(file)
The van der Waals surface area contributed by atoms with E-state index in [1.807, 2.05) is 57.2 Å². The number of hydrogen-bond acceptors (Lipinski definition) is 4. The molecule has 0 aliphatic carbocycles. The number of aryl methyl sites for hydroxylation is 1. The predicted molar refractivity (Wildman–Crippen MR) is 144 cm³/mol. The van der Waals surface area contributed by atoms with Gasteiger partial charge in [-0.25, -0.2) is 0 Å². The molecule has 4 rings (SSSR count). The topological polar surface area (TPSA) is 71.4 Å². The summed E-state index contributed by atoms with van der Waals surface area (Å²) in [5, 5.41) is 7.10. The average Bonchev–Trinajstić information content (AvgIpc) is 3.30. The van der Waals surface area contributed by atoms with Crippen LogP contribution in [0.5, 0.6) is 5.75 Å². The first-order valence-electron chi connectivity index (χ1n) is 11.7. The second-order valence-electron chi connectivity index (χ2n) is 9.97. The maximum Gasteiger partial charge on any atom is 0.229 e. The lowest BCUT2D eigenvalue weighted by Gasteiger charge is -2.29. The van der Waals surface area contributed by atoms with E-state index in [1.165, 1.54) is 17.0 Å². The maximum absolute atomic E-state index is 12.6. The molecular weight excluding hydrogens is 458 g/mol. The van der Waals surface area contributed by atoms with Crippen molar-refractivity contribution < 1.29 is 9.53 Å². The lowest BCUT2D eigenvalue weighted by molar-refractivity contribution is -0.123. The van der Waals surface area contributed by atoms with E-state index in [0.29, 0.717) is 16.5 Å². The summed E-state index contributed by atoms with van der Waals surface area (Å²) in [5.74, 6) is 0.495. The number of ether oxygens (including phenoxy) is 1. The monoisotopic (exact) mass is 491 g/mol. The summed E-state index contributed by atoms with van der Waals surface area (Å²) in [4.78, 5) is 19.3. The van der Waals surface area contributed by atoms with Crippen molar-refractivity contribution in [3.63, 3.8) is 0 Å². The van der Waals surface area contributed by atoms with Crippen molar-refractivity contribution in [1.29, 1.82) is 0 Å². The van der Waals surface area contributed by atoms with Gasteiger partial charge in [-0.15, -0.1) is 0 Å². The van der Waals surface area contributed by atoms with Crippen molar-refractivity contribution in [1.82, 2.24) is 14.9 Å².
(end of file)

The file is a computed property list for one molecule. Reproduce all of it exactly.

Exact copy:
The van der Waals surface area contributed by atoms with E-state index in [1.807, 2.05) is 57.2 Å². The number of hydrogen-bond acceptors (Lipinski definition) is 4. The molecule has 0 aliphatic carbocycles. The number of aryl methyl sites for hydroxylation is 1. The predicted molar refractivity (Wildman–Crippen MR) is 144 cm³/mol. The van der Waals surface area contributed by atoms with Gasteiger partial charge in [-0.25, -0.2) is 0 Å². The molecule has 4 rings (SSSR count). The topological polar surface area (TPSA) is 71.4 Å². The summed E-state index contributed by atoms with van der Waals surface area (Å²) in [5, 5.41) is 7.10. The average Bonchev–Trinajstić information content (AvgIpc) is 3.30. The van der Waals surface area contributed by atoms with Crippen LogP contribution in [0.5, 0.6) is 5.75 Å². The first-order valence-electron chi connectivity index (χ1n) is 11.7. The second-order valence-electron chi connectivity index (χ2n) is 9.97. The maximum Gasteiger partial charge on any atom is 0.229 e. The lowest BCUT2D eigenvalue weighted by Gasteiger charge is -2.29. The van der Waals surface area contributed by atoms with E-state index in [1.165, 1.54) is 17.0 Å². The maximum absolute atomic E-state index is 12.6. The molecular weight excluding hydrogens is 458 g/mol. The van der Waals surface area contributed by atoms with Crippen molar-refractivity contribution < 1.29 is 9.53 Å². The lowest BCUT2D eigenvalue weighted by molar-refractivity contribution is -0.123. The van der Waals surface area contributed by atoms with E-state index in [0.29, 0.717) is 16.5 Å². The summed E-state index contributed by atoms with van der Waals surface area (Å²) in [5.74, 6) is 0.495. The number of ether oxygens (including phenoxy) is 1. The monoisotopic (exact) mass is 491 g/mol. The summed E-state index contributed by atoms with van der Waals surface area (Å²) in [4.78, 5) is 19.3. The van der Waals surface area contributed by atoms with Crippen molar-refractivity contribution in [3.63, 3.8) is 0 Å². The van der Waals surface area contributed by atoms with Crippen molar-refractivity contribution in [1.29, 1.82) is 0 Å². The van der Waals surface area contributed by atoms with Gasteiger partial charge in [-0.15, -0.1) is 0 Å². The van der Waals surface area contributed by atoms with Crippen molar-refractivity contribution in [1.82, 2.24) is 14.9 Å².